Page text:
This macro lens shines most in regards to its autofocus. It is incredibly accurate, which is essential when the spot you are focusing on is potentially only a fraction of an inch. It’s also fast, thanks to Sony’s use of its Direct Drive SuperSonic Wave Motor. Should you need even more autofocus speed, there’s a focus limiter with three ranges between 11 to 19.7 inches, 19.7 inches to infinity, or full. That keeps it from searching for focus where you know you don’t need it. Lastly, it’s silent, making it suitable for macro videos. 

Should you want to switch to manual focus for extra precision and creative control, Sony made it easy on this lens. Simply slide the focus ring forward or back to switch. Other mirrorless lenses that rely on focus-by-wire can be a bit challenging to manually focus as it isn’t very repeatable and there aren’t typically focus distance markings. Sony kept the focusing distance and magnification scale on the lens and used hard stops on the focus ring at either end. It’s also more exact than manually focusing with other mirrorless lenses. Overall it will allow you to be really precise with your macro images or videos. 

Best budget: Sony E PZ 18–105 mm F4 G OSS APS-C

Why it made the cut: If you don’t want to spend a fortune on a lens for your Sony camera, this APS-C lens offers a versatile zoom range and a constant f/4 aperture.

Key features:

  • Weight: 15.1 ounces
  • Dimensions: ​​3.1 x 4.3 inches
  • Filter thread: 72 mm 
  • Minimum focusing distance: 1.48 feet

Pros

  • 5.8x zoom
  • Constant f/4 aperture
  • Built-in stabilization
  • Power zoom mechanism

Cons

  • Strong pincushion distortion
  • Lacks sharpness on edges

As another APS-C lens, Sony’s 18-105mm provides a lot of versatility at an affordable price. It has the full frame equivalent of 27-157.5mm, giving you a bit of wide-angle and some good telephoto reach at the same time. It would be a great all-arounder to bring while traveling as opposed to needing to pack multiple lenses. 

The constant f/4 aperture is a welcome sight on this budget zoom lens. Many lenses of this price range will have a variable max aperture, which results in losing stops of light as you zoom in. The constant aperture offers better low-light performance and gives you more creative control. 

Sony has clearly been focusing on video aspects in most of its gear, and this lens is no exception. It features a power zoom mechanism to make zoom control easier during a recording session. It also has Optical SteadyShot image stabilization, which, when paired with a Sony camera that has in-body stabilization, will give you much smoother videos.

Unfortunately, the lower price point does mean something has to have been sacrificed. There is some significant pincushion distortion across the zoom range, especially as you zoom in. And the image quality isn’t anything extraordinary. Image centers are sharp, but the edges lose out. But, the approachable price of the lens and versatility of the zoom range still make it a worthwhile choice for APS-C users.

Things to consider before buying a Sony lens

Zoom or prime

Ah, the age-old lens question. First, what is the difference between the two? Prime lenses have a single focal length, such as 85mm. They are more simple to construct because of that, so they typically produce sharper images, are capable of a wider aperture, and are cheaper. They are also smaller and lighter thanks to that single focal length. But, it also means you have to be able to physically move closer or further away if you want to change the composition and magnification. They may not be as versatile because of that, so you’ll likely find yourself changing lenses more often. And if you go on a trip, it means you have to bring more than one if you want focal length options.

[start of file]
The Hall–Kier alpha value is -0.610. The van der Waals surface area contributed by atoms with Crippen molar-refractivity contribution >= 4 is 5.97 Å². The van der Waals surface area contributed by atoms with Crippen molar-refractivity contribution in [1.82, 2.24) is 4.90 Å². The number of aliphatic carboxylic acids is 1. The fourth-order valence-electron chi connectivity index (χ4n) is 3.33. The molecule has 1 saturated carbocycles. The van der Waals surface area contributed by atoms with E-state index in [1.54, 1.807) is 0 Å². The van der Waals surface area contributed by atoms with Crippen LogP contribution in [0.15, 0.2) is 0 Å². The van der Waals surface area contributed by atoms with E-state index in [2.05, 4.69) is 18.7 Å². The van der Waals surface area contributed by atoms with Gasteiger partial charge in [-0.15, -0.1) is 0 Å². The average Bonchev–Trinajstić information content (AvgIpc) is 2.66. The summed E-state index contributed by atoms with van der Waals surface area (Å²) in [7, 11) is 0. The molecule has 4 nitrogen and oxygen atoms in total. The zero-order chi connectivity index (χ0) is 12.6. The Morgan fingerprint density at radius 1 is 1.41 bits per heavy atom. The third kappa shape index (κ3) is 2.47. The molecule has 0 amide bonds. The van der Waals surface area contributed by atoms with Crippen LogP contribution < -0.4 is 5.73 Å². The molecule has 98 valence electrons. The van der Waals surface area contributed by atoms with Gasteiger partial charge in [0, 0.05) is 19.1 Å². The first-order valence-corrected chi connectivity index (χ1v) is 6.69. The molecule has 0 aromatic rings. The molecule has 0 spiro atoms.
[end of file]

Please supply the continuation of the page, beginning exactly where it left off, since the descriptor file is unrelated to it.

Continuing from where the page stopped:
Zoom lenses have a range of focal lengths in a single body. That allows you to give the appearance of getting closer or further away from your subject without moving an inch, which is very convenient. And if you travel, you may be able to bring two or even just one lens and still have the option of a wide range of focal lengths. There is a catch, of course. Typically the image quality isn’t as sharp as what you’ll get with a prime. And they can get quite pricey, especially if you want a fast lens. 

Ultimately, the decision to get a prime or zoom lens comes down to how and what you will use the lens for, as well as personal preference. Some photographers prefer to only use prime lenses, while others use a mix or perhaps even all zoom. Each has its advantages and disadvantages, so there is no right or wrong answer here. 

Focal length

Focal length is possibly the most important decision to make when choosing a lens. Put simply, focal length determines the angle of view–how much you see in the image–and magnification–how large things appear. Focal length also impacts depth of field, or how much is in focus within your image. So, when you are shopping for a lens, you need to decide what type of images you want to create and what focal length will get you there. 

It’s also worth noting that when we talk about focal length, we are referring to the lens on a full frame camera. Crop sensors (APS-C) will essentially crop in, resulting in a smaller angle of view than the lens specifies. For example, Sony cameras have a crop factor of 1.5x, so a 35mm lens on an APS-C camera will have the equivalent focal length of 52.5mm.